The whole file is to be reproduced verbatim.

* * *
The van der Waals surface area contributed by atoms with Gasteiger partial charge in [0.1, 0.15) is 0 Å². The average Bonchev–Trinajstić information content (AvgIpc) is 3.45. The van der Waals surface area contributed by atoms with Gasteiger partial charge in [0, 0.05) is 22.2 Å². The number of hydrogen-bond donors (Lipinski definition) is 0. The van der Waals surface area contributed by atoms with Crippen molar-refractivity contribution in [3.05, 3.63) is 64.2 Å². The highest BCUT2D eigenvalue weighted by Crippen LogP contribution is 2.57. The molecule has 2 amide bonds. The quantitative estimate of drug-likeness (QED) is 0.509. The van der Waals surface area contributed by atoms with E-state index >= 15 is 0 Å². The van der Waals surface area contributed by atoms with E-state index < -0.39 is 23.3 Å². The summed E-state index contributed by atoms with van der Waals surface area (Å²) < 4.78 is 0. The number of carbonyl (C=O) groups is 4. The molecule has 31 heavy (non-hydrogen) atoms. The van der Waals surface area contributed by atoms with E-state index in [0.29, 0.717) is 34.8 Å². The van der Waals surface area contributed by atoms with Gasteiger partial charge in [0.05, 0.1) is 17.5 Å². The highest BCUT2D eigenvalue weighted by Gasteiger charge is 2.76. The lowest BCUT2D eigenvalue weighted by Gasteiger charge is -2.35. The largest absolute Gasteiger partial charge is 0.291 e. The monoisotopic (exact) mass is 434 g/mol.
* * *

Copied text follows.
The van der Waals surface area contributed by atoms with Gasteiger partial charge in [0.1, 0.15) is 0 Å². The average Bonchev–Trinajstić information content (AvgIpc) is 3.45. The van der Waals surface area contributed by atoms with Gasteiger partial charge in [0, 0.05) is 22.2 Å². The number of hydrogen-bond donors (Lipinski definition) is 0. The van der Waals surface area contributed by atoms with Crippen molar-refractivity contribution in [3.05, 3.63) is 64.2 Å². The highest BCUT2D eigenvalue weighted by Crippen LogP contribution is 2.57. The molecule has 2 amide bonds. The quantitative estimate of drug-likeness (QED) is 0.509. The van der Waals surface area contributed by atoms with E-state index >= 15 is 0 Å². The van der Waals surface area contributed by atoms with E-state index < -0.39 is 23.3 Å². The summed E-state index contributed by atoms with van der Waals surface area (Å²) < 4.78 is 0. The number of carbonyl (C=O) groups is 4. The molecule has 31 heavy (non-hydrogen) atoms. The van der Waals surface area contributed by atoms with E-state index in [0.29, 0.717) is 34.8 Å². The van der Waals surface area contributed by atoms with Gasteiger partial charge in [0.05, 0.1) is 17.5 Å². The highest BCUT2D eigenvalue weighted by Gasteiger charge is 2.76. The lowest BCUT2D eigenvalue weighted by Gasteiger charge is -2.35. The largest absolute Gasteiger partial charge is 0.291 e. The monoisotopic (exact) mass is 434 g/mol.